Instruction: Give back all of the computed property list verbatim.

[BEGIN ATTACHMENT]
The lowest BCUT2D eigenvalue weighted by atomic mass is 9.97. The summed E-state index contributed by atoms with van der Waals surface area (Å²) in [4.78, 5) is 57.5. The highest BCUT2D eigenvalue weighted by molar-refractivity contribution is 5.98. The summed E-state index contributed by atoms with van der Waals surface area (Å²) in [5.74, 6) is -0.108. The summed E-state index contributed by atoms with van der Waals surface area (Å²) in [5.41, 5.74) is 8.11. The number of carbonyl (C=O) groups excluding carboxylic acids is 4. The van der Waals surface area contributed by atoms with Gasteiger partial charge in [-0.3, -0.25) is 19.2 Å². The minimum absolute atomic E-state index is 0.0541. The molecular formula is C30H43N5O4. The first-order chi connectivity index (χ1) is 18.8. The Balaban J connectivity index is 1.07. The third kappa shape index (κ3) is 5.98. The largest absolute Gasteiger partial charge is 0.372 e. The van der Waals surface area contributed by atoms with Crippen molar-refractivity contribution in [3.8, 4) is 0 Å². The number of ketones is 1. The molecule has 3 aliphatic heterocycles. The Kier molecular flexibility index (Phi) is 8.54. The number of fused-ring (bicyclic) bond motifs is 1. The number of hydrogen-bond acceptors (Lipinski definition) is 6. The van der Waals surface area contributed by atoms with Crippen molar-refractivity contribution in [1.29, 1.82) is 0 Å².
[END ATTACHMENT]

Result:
The lowest BCUT2D eigenvalue weighted by atomic mass is 9.97. The summed E-state index contributed by atoms with van der Waals surface area (Å²) in [4.78, 5) is 57.5. The highest BCUT2D eigenvalue weighted by molar-refractivity contribution is 5.98. The summed E-state index contributed by atoms with van der Waals surface area (Å²) in [5.74, 6) is -0.108. The summed E-state index contributed by atoms with van der Waals surface area (Å²) in [5.41, 5.74) is 8.11. The number of carbonyl (C=O) groups excluding carboxylic acids is 4. The van der Waals surface area contributed by atoms with Gasteiger partial charge in [-0.3, -0.25) is 19.2 Å². The minimum absolute atomic E-state index is 0.0541. The molecular formula is C30H43N5O4. The first-order chi connectivity index (χ1) is 18.8. The Balaban J connectivity index is 1.07. The third kappa shape index (κ3) is 5.98. The largest absolute Gasteiger partial charge is 0.372 e. The van der Waals surface area contributed by atoms with Crippen molar-refractivity contribution in [3.8, 4) is 0 Å². The number of ketones is 1. The molecule has 3 aliphatic heterocycles. The Kier molecular flexibility index (Phi) is 8.54. The number of fused-ring (bicyclic) bond motifs is 1. The number of hydrogen-bond acceptors (Lipinski definition) is 6. The van der Waals surface area contributed by atoms with Crippen molar-refractivity contribution in [1.29, 1.82) is 0 Å².